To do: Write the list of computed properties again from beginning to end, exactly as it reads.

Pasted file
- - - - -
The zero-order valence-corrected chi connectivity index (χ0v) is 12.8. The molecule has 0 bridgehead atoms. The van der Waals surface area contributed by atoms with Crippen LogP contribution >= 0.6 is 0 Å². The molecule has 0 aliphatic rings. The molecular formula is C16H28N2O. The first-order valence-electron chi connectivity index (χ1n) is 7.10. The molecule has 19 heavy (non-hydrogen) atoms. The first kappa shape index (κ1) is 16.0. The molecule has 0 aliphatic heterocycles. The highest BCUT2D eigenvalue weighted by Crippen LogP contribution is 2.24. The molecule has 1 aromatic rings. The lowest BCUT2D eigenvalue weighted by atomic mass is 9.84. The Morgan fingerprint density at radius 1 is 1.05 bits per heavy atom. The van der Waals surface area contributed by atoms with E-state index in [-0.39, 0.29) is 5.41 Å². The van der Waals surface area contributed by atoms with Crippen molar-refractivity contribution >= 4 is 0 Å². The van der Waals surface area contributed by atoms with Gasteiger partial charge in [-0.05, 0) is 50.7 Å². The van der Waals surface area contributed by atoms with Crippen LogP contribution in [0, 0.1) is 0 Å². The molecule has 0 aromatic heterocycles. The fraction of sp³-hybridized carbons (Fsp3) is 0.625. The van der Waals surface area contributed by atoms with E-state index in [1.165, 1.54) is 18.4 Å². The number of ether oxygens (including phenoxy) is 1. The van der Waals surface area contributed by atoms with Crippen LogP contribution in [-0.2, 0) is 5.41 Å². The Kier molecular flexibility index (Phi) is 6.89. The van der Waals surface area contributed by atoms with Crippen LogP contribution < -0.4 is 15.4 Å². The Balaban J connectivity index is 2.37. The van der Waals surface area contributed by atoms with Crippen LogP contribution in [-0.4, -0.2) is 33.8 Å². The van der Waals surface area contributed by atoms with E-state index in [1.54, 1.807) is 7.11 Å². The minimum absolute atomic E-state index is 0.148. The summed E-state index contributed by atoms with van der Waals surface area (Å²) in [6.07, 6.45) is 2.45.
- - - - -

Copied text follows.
The zero-order valence-corrected chi connectivity index (χ0v) is 12.8. The molecule has 0 bridgehead atoms. The van der Waals surface area contributed by atoms with Crippen LogP contribution >= 0.6 is 0 Å². The molecule has 0 aliphatic rings. The molecular formula is C16H28N2O. The first-order valence-electron chi connectivity index (χ1n) is 7.10. The molecule has 19 heavy (non-hydrogen) atoms. The first kappa shape index (κ1) is 16.0. The molecule has 0 aliphatic heterocycles. The highest BCUT2D eigenvalue weighted by Crippen LogP contribution is 2.24. The molecule has 1 aromatic rings. The lowest BCUT2D eigenvalue weighted by atomic mass is 9.84. The Morgan fingerprint density at radius 1 is 1.05 bits per heavy atom. The van der Waals surface area contributed by atoms with E-state index in [-0.39, 0.29) is 5.41 Å². The van der Waals surface area contributed by atoms with Crippen molar-refractivity contribution >= 4 is 0 Å². The van der Waals surface area contributed by atoms with Gasteiger partial charge in [-0.05, 0) is 50.7 Å². The van der Waals surface area contributed by atoms with Crippen LogP contribution in [0, 0.1) is 0 Å². The molecule has 0 aromatic heterocycles. The fraction of sp³-hybridized carbons (Fsp3) is 0.625. The van der Waals surface area contributed by atoms with E-state index in [1.165, 1.54) is 18.4 Å². The number of ether oxygens (including phenoxy) is 1. The van der Waals surface area contributed by atoms with Crippen LogP contribution in [-0.2, 0) is 5.41 Å². The Kier molecular flexibility index (Phi) is 6.89. The van der Waals surface area contributed by atoms with Crippen LogP contribution < -0.4 is 15.4 Å². The Balaban J connectivity index is 2.37. The van der Waals surface area contributed by atoms with Crippen LogP contribution in [-0.4, -0.2) is 33.8 Å². The van der Waals surface area contributed by atoms with E-state index in [1.54, 1.807) is 7.11 Å². The minimum absolute atomic E-state index is 0.148. The summed E-state index contributed by atoms with van der Waals surface area (Å²) in [6.07, 6.45) is 2.45.